Medical marijuana use in Tennessee will have to wait at least another year.
State Senator Steven Dickerson has killed his Medical Cannabis Act, saying he lacked the votes to move forward.
Last week, a house committee approved an amended version of the bill.
It makes it legal for people with certain illnesses to use medical cannabis with a doctor’s note.
“(Tennesseans) know that there’s hope in this plant,” Rep. Jeremy Faison (R-Cosby) said.
But that hope won’t arrive this year for Tennessee patients.
Senate sponsor Steven Dickerson says he didn’t think there were enough votes to pass it, so he pulled the Medical Cannabis Act.
Faison, who sponsored the bill on the house side, says the votes would’ve been there, if senators could see it from his perspective.
“There is an abundance of evidence-based medicine that this plant offers a safe, healthy alternative to what modern medicine, or conventional medicine, has failed,” Faison said.
There’s also evidence that medical cannabis could cut into the opioid epidemic.
One study published in the Journal of the American Medical Association says after states introduce medical cannabis laws, Medicare Part D prescriptions for opioids have fallen by 2.21 million daily doses filled per year from 2010 to 2015.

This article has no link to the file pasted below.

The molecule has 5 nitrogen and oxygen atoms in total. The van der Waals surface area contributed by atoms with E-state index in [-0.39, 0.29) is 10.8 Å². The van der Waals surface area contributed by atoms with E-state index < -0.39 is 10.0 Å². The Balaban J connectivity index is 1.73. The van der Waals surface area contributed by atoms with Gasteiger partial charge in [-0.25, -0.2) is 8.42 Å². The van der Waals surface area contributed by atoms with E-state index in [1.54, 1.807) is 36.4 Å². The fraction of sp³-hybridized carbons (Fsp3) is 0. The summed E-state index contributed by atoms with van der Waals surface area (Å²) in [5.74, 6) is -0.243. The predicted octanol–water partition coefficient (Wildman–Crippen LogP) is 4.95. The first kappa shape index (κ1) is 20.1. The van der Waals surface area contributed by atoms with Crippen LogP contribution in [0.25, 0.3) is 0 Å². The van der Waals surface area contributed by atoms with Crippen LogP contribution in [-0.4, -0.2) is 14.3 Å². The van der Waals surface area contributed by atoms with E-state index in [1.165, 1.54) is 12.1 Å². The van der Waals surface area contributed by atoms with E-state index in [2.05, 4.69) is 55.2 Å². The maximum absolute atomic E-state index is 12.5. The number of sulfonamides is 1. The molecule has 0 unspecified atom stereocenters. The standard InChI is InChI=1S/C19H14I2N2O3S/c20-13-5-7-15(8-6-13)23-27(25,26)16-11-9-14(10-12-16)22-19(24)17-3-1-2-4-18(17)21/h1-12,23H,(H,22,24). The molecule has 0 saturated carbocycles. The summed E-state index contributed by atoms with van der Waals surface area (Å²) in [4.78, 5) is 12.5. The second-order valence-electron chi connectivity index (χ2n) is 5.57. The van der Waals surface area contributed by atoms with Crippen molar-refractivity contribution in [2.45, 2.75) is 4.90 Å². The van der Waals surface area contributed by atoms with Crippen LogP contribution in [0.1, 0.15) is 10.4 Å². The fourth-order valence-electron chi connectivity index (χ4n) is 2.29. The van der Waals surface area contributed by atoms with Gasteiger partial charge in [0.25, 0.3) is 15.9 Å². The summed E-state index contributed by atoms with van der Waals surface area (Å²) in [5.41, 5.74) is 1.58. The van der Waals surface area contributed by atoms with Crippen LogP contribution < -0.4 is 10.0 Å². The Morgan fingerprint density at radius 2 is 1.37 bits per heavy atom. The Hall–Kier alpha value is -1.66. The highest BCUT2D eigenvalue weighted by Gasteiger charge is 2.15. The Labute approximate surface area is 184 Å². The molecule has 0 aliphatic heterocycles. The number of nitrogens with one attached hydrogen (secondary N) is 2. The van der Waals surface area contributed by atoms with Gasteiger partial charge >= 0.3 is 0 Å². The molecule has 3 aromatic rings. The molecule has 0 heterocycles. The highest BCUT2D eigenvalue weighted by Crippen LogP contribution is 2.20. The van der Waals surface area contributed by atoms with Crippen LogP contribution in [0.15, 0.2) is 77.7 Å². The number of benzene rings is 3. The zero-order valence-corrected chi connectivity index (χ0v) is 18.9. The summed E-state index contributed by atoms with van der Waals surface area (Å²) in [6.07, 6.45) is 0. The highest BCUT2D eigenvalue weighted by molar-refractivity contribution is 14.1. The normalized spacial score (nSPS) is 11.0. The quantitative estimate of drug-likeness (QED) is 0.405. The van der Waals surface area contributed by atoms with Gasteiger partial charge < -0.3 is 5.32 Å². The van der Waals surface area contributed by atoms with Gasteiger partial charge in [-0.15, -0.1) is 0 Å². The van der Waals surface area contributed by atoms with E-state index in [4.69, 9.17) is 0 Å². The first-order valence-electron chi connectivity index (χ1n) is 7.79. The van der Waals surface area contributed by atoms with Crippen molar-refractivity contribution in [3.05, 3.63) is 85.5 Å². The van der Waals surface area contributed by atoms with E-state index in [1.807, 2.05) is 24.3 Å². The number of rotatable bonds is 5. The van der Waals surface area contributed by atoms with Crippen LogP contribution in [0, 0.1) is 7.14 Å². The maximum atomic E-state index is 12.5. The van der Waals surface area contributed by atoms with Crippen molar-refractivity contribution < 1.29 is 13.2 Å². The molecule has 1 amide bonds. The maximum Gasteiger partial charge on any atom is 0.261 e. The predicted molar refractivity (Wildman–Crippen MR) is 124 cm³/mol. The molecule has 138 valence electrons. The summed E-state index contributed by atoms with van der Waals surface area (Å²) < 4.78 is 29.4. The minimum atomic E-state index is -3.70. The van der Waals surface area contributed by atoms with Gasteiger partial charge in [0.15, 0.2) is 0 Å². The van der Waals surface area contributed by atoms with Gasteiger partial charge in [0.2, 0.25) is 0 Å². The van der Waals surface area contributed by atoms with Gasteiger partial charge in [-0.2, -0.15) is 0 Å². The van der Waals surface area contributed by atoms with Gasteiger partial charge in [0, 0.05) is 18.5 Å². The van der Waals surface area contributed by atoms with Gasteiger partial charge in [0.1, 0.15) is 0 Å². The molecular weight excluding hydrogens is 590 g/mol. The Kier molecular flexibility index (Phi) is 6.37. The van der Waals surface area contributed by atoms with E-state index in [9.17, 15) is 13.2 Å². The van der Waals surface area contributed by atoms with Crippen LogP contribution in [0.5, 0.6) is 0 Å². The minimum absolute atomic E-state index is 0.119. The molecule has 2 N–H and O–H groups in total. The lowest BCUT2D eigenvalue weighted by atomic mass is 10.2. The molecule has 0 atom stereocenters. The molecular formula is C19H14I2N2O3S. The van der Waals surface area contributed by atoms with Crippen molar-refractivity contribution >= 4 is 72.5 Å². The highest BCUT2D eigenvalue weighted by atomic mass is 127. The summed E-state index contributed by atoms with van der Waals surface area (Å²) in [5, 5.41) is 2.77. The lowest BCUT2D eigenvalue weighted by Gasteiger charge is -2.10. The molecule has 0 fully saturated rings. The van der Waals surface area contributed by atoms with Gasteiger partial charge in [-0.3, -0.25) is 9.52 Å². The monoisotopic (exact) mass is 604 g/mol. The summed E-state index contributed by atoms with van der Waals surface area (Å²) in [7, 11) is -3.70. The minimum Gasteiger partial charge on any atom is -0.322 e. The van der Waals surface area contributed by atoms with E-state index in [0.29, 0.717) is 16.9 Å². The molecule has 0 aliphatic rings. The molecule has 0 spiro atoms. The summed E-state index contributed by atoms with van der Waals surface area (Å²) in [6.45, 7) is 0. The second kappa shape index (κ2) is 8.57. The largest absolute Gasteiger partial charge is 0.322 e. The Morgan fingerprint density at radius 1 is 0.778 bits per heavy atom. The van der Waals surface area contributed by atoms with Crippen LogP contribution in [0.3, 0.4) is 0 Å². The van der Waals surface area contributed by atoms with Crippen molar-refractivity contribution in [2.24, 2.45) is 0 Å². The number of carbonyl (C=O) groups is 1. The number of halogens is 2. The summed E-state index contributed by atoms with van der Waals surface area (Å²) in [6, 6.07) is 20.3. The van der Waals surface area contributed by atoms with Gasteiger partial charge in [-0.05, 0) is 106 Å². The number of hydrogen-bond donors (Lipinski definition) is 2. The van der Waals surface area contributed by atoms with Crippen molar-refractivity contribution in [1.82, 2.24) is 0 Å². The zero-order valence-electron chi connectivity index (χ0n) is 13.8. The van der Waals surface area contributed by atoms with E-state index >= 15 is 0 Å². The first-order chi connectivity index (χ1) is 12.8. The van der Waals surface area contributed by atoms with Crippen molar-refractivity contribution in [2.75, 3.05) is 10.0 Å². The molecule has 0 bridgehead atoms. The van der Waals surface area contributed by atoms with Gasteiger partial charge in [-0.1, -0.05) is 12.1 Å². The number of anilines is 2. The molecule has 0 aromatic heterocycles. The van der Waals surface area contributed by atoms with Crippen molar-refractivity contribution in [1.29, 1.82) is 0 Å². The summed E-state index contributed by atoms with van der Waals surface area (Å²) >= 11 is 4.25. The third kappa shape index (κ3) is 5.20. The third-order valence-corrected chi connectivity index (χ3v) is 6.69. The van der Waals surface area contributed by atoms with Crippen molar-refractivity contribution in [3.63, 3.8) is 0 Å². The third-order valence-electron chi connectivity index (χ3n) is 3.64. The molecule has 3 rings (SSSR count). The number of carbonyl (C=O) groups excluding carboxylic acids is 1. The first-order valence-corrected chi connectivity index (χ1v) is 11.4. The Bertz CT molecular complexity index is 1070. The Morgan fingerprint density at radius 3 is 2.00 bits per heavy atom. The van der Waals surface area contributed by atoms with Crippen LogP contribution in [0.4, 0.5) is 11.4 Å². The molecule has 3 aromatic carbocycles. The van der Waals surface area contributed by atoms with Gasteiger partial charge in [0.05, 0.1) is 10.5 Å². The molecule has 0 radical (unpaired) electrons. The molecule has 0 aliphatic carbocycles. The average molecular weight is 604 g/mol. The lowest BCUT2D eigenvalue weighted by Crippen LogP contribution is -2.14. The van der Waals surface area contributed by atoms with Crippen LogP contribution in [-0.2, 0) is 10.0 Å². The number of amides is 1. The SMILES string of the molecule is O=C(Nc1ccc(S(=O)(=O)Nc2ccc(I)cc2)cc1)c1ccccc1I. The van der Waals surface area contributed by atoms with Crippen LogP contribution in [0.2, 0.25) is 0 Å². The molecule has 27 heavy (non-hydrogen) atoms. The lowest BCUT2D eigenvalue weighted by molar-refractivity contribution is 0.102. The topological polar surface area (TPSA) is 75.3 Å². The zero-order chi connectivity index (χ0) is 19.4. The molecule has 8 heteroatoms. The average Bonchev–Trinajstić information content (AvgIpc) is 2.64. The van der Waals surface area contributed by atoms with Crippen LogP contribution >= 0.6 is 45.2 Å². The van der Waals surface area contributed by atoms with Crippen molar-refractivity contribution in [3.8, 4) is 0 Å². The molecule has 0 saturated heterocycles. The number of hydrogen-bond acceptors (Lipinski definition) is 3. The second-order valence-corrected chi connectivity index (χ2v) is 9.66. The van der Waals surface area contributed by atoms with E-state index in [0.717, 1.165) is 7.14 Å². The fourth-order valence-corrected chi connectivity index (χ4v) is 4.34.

A similar study says both medical and recreational cannabis laws helped reduce opioid prescribing rates by nearly six percent in 2011 and in 2016.
U.S. Congressman Phil Roe wants more information.
“What we need to do is study this drug exactly like we do any other drug, and there may be benefits to using it, and if there are, then we should,” Roe said.
He was in Sevierville Wednesday to meet with law enforcement and government officials about fighting the opioid crisis.
“I chair the Veteran’s Affairs committee in Washington in the house, and I’ve encouraged